3 Recruiting Myths Scientifically Busted

Apr 8, 2020 | Recruiting, Talent Acquisition | 0 comments

 

Recruiting myths and misconceptions, the HR industry is full of them. What works and what doesn’t is not that clear, making it hard to achieve the desired results and foster trust with other business functions.

An essential contributing factor adding to the problem is the noise, coming from the numerous recruiting tools, trends & buzzwords. All the information out there is overwhelming for recruiters and limits their ability for effective decision making.

To make recruiters’ lives a bit easier, we’ve gathered some major recruiting myths and explain why they are actually myths. These insights will help recruiters filter some of the noise and become more effective, basing their approach on science and evidence, instead of gut feeling and shiny new things such as tools, practices or just opinions.

 

Recruiting Myth #1 – An Experienced Hire is a Better Hire

You don’t have to work in recruiting to witness the “3-5 years of experience in similar role” requirement written in the majority of job descriptions. 

Are the 3-5 years actually necessary to perform the job? This is the 1 million dollar question.

In most cases, they are not. But it happens, because recruiters or/and hiring managers,  believe that people with previous relevant work experience will perform better, leading to quality hires and, thus, resulting in a job done better. If only this were true…

The reality 

A meta-analysis based on 75 studies, published in Personnel Psychology, looked at the extent to which work experience – acquired before starting a new job – predicts job performance and training performance. 

The analysis indicated little evidence, supporting that work experience predicts job performance. Similar results came up for the training performance! 

The only instance that experience plays a role in predicting future performance is in highly complex jobs (neurosurgeons, physicists, or air traffic controllers) and in low complex jobs (factory workers). 

But since most jobs  (marketing managers, accounting etc) that organizations are hiring for are, in terms of complexity, somewhere in the middle, then previous experience isn’t a criterion capable of predicting candidates’ future performance on the job.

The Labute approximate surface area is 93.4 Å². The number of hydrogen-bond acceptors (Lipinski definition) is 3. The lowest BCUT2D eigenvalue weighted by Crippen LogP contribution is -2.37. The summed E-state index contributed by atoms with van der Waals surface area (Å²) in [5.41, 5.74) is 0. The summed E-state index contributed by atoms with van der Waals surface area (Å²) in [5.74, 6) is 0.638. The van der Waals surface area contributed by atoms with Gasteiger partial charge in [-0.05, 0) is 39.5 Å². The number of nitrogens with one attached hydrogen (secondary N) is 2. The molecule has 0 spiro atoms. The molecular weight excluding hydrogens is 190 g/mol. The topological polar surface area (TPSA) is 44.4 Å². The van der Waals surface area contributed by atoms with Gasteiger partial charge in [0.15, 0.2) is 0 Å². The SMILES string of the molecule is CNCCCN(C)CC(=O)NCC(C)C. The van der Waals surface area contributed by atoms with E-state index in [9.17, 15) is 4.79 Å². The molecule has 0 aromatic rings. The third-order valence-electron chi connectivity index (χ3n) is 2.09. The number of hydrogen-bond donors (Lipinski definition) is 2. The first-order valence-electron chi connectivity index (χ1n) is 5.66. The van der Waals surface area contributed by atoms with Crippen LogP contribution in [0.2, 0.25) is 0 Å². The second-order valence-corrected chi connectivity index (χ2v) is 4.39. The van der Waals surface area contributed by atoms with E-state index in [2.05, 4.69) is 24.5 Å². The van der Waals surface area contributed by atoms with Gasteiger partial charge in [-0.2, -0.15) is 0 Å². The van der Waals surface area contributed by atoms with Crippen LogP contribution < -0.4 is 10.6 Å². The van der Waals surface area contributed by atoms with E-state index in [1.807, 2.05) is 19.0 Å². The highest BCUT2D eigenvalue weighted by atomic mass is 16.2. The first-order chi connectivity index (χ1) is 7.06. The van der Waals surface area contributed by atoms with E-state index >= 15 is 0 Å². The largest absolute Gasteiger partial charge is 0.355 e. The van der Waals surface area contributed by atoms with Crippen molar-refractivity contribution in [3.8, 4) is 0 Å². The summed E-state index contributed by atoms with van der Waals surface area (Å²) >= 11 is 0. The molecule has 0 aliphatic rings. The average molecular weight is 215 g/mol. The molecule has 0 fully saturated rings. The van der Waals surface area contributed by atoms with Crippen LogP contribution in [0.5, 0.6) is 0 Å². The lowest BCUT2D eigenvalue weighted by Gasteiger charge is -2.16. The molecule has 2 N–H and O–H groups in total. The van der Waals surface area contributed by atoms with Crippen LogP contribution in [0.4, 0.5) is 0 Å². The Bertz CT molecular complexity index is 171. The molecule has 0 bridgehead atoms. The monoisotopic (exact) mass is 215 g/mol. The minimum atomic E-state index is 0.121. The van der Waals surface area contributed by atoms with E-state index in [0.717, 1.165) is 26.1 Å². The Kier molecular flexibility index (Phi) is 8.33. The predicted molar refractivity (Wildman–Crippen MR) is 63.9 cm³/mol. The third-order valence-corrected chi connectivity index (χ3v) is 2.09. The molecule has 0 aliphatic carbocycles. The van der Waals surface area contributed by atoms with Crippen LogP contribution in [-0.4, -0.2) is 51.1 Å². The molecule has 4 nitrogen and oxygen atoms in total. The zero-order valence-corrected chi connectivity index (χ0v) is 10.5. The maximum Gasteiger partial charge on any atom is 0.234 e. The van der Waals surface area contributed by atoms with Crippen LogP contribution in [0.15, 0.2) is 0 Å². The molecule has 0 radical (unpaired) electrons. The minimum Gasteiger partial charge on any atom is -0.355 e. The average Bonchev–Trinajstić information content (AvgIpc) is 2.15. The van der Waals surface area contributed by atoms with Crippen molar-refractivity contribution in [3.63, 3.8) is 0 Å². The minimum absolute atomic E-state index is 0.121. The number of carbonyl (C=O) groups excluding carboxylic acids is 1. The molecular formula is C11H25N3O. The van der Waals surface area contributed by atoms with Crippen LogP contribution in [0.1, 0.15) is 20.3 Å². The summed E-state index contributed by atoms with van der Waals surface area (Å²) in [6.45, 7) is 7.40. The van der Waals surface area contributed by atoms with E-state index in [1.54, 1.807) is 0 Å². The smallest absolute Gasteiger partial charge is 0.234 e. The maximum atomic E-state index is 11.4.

Action for recruiters

Next time you are told by your manager or a hiring manager that the vacancy, for which you’re about to initiate the recruitment process requires X years experience, ask why. Use the research to strengthen your argument. 

Finally, if you want to help job seekers to better understand the kind of experience you need, try to identify what specific tasks and aspects of the job require extensive previous experience. So, instead of saying 3 years of working experience in corporate finance, use: “at least one year experience in unsupervised building of sophisticated financial models”. In other words, if you are to quantify a job requirement, try quantifying it in a meaningful and “scientifically-compliant” way.

 

Recruiting Myth #2 – Emotional Intelligence Predicts Future Performance

Emotional intelligence, EI, or EQ has been a huge buzzword in HR and especially in recruiting for quite some time now. It is widely believed that highly emotionally intelligent people are more effective in a business context, because of their ability to understand and manage their own emotional state as well as that of others. 

This perception has led to the creation of numerous assessment tools, claiming to measure candidates’ EQ. But even if they do measure it, which is very doubtful, does this metric actually correlate and, ultimately, predict future performance?

The reality

A study looked at the correlation between emotional intelligence and job performance, through a meta-analysis of the data from 15 meticulously selected studies.